What Directors Are Thinking

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What Directors are Thinking

Charles Zimmerman, DMin

Independent Director: 
Univest, Clemens Family Corporation

As a lead director and governance committee chair, board composition and development and director recruitment and succession are always on my mind.  

ESG and DEI are hot topics in every public company boardroom these days, and they should be. But we must not focus so intently on the regulation trees that we lose sight of the board composition forest: balance. In fact, board balance is a crucial component of governance and diversity.  

Balance is defined as a state in which opposing forces harmonize. Opposing forces may be too strong to describe the typical public boardroom, but there certainly are competing concerns and very different personalities around the board table.  

In my experience, the highest-functioning boards are boards that are balanced. There needs to be a blend of people with different perspectives and informed points of view, and they need to feel empowered to express their thoughts openly.  

Board development is part science and part art. There are certain skill sets, experiences and expertise that must be represented on your board, and these are quantifiable and measurable. Other qualities and characteristics take wisdom and informed intuition to ascertain and evaluate.  

These are a few qualities and characteristics that should be balanced on every public company board. 

Character and competence. Nominating and governance committees acknowledge that character and integrity are nonnegotiable characteristics of a board prospect or director, but they should also have a track record of competence, which is effective leadership in an area that adds value to the board. We all can cite examples of supercompetent executives who have played fast and loose with regulations and policies. But often it is harder to evaluate relational competencies without a clear director profile and qualities of corporate culture against which you are assessing the prospect. Competence in one area does not guarantee expertise and competence in another; after all, no one is omnicompetent.  

Challenge and support. Directors are responsible for offering credible challenge to the strategies and plans of management, but sometimes that challenge can become imbalanced to the point that management feels no support at all from the board. The board may be seen as an obstacle to overcome rather than a friendly partner who appropriately asks questions and pressure-tests ideas to ensure the most successful outcome.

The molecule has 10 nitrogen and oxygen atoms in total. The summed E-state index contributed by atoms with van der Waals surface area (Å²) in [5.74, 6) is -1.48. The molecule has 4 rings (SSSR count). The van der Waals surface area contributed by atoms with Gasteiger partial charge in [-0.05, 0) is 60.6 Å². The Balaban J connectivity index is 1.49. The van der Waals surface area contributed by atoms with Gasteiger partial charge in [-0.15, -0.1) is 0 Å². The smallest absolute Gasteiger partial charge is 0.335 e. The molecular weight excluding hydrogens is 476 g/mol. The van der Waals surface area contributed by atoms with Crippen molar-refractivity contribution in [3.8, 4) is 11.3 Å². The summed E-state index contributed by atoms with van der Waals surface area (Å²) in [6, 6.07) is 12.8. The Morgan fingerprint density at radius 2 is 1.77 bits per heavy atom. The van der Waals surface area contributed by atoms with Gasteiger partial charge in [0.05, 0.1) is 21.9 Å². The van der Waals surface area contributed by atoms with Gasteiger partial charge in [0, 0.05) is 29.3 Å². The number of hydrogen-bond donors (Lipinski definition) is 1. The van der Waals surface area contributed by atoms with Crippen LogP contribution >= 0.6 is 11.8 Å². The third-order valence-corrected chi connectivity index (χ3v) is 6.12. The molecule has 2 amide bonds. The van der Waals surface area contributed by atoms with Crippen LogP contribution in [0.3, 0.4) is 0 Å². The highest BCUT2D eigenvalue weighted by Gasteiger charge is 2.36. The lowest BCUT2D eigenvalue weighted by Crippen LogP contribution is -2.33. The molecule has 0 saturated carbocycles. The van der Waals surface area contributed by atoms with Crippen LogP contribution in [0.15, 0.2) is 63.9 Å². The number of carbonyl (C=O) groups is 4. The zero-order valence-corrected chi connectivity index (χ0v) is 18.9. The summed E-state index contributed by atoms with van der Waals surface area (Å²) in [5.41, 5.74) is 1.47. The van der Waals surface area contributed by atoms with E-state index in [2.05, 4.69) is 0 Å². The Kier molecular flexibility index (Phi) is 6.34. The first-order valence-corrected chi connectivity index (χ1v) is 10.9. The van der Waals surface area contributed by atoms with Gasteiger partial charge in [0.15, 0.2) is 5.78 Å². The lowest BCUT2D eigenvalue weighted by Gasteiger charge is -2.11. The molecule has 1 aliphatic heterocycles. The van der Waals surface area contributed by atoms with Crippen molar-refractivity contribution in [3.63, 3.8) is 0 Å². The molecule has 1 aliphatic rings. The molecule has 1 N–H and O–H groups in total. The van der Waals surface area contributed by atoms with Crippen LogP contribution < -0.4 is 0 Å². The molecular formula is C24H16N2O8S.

Credible challenge necessitates knowledge, expertise and appropriate background. Every director will not be a financial expert or someone with vast risk-mitigation experience, but every director needs to know how the company makes money and how to allocate resources to the most valuable and strategic goals and initiatives.  

Straight talk with empathy builds community and growth, and makes for better decisions and outcomes. Directors must speak up and share their perspective and opinion but must do so in ways that build up rather than tear down. Candor and care are necessary for boards to excel.  

Confidence and humility. If directors are going to challenge and support other board members and senior management, they must possess confidence and humility.  

Directors are recruited and elected to boards because of past accomplishments, achievements and successes. A potential problem is that their past history may cause the director to think more highly of himself or herself than they ought to, and arrogance begins to grow. As arrogance grows, the need to listen, learn and respect others diminishes.  

Humility is required because paradigms and assumptions are ever-changing. Yesterday’s solutions will not answer today’s questions or address tomorrow’s challenges. In fact, our world is so different today that we often do not even know the right questions to ask. This environment calls for great curiosity and humility. Yet directors can look to their past experiences and learn from the processes put in place to address old concerns and then face the new situation with confidence and humility.  

Humility requires that we learn to listen to each other and celebrate our diversity not just tolerate it. Without curiosity and humility, we will never learn.  
People and results. Some companies are criticized for not caring about their people because they are consumed with generating revenue and increasing profits. Other organizations seem to care for their team members, but don’t have the resources to increase compensation to match inflation, or to have competitive incentive programs because profits are lagging.  

In business, it’s not people or results, it must be people and results. Team members are the greatest resource of an organization but financial results and effectively accomplishing the mission are necessary in order for a business to have the resources to engage and care well for the people.  

A board is responsible to keep HR and finance in dynamic tension and harmony.  

Short-term vs. long-term. Public companies are sometimes criticized for caring only about the next quarter’s numbers and not the long-term health of the corporation. From my experience, that critique is often unjustified and, if it is not, eventually the long term becomes the short term and the shortfall is dramatic. The truth is that directors must have one eye on the short term and the other on the long term. 

I could continue to tease out continuums of balance, but I think you get the point. Don’t settle for the easy “either/or.” Aim for the difficult “both/and,” and you will build a balanced board.

It may be a good exercise for your board to discuss board balance, along with what changes may need to be made to achieve that balance.

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